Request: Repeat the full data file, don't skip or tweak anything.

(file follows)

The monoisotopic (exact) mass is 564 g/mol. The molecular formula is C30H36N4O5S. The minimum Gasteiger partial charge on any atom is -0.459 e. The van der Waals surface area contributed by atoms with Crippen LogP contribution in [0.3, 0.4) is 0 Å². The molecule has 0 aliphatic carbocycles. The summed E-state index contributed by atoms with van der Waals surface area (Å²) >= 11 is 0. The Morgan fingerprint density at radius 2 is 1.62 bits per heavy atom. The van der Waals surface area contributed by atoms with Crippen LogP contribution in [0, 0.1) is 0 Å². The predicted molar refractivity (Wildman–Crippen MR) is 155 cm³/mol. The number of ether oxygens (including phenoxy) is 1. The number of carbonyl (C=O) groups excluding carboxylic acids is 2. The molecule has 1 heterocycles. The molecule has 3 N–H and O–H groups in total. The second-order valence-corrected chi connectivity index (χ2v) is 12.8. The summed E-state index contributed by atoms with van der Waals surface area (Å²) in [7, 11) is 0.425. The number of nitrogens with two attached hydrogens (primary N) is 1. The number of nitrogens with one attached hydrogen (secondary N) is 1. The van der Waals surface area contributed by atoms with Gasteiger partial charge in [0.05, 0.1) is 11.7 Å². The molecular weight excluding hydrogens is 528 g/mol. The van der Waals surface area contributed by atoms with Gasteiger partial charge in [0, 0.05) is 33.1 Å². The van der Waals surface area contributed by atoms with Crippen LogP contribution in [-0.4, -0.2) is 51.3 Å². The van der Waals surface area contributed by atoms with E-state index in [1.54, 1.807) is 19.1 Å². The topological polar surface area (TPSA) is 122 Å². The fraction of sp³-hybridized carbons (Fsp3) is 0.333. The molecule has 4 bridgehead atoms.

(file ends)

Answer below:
The monoisotopic (exact) mass is 564 g/mol. The molecular formula is C30H36N4O5S. The minimum Gasteiger partial charge on any atom is -0.459 e. The van der Waals surface area contributed by atoms with Crippen LogP contribution in [0.3, 0.4) is 0 Å². The molecule has 0 aliphatic carbocycles. The summed E-state index contributed by atoms with van der Waals surface area (Å²) >= 11 is 0. The Morgan fingerprint density at radius 2 is 1.62 bits per heavy atom. The van der Waals surface area contributed by atoms with Crippen LogP contribution in [0, 0.1) is 0 Å². The predicted molar refractivity (Wildman–Crippen MR) is 155 cm³/mol. The number of ether oxygens (including phenoxy) is 1. The number of carbonyl (C=O) groups excluding carboxylic acids is 2. The molecule has 1 heterocycles. The molecule has 3 N–H and O–H groups in total. The second-order valence-corrected chi connectivity index (χ2v) is 12.8. The summed E-state index contributed by atoms with van der Waals surface area (Å²) in [7, 11) is 0.425. The number of nitrogens with two attached hydrogens (primary N) is 1. The number of nitrogens with one attached hydrogen (secondary N) is 1. The van der Waals surface area contributed by atoms with Gasteiger partial charge in [0.05, 0.1) is 11.7 Å². The molecular weight excluding hydrogens is 528 g/mol. The van der Waals surface area contributed by atoms with Gasteiger partial charge in [0, 0.05) is 33.1 Å². The van der Waals surface area contributed by atoms with Crippen LogP contribution in [-0.4, -0.2) is 51.3 Å². The van der Waals surface area contributed by atoms with E-state index in [1.54, 1.807) is 19.1 Å². The topological polar surface area (TPSA) is 122 Å². The fraction of sp³-hybridized carbons (Fsp3) is 0.333. The molecule has 4 bridgehead atoms.